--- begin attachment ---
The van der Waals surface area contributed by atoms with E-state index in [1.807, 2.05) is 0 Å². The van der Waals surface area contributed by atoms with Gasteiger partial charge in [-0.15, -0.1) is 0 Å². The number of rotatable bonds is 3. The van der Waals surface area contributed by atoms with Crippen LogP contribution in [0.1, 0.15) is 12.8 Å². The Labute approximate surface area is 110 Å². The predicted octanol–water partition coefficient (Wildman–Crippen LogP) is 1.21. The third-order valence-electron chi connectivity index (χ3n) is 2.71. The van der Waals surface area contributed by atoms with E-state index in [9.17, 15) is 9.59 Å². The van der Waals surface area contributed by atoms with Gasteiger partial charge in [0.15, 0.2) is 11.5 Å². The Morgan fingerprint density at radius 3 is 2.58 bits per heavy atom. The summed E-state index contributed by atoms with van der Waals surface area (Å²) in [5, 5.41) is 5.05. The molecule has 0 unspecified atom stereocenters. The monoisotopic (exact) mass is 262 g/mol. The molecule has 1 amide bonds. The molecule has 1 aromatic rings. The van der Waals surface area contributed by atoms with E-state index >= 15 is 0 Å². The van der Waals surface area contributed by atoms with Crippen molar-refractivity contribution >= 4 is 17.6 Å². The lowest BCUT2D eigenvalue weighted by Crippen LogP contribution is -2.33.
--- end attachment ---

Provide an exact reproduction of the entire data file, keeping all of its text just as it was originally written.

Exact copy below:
The van der Waals surface area contributed by atoms with E-state index in [1.807, 2.05) is 0 Å². The van der Waals surface area contributed by atoms with Gasteiger partial charge in [-0.15, -0.1) is 0 Å². The number of rotatable bonds is 3. The van der Waals surface area contributed by atoms with Crippen LogP contribution in [0.1, 0.15) is 12.8 Å². The Labute approximate surface area is 110 Å². The predicted octanol–water partition coefficient (Wildman–Crippen LogP) is 1.21. The third-order valence-electron chi connectivity index (χ3n) is 2.71. The van der Waals surface area contributed by atoms with E-state index in [9.17, 15) is 9.59 Å². The van der Waals surface area contributed by atoms with Gasteiger partial charge in [0.15, 0.2) is 11.5 Å². The Morgan fingerprint density at radius 3 is 2.58 bits per heavy atom. The summed E-state index contributed by atoms with van der Waals surface area (Å²) in [5, 5.41) is 5.05. The molecule has 0 unspecified atom stereocenters. The monoisotopic (exact) mass is 262 g/mol. The molecule has 1 amide bonds. The molecule has 1 aromatic rings. The van der Waals surface area contributed by atoms with E-state index >= 15 is 0 Å². The van der Waals surface area contributed by atoms with Crippen molar-refractivity contribution >= 4 is 17.6 Å². The lowest BCUT2D eigenvalue weighted by Crippen LogP contribution is -2.33.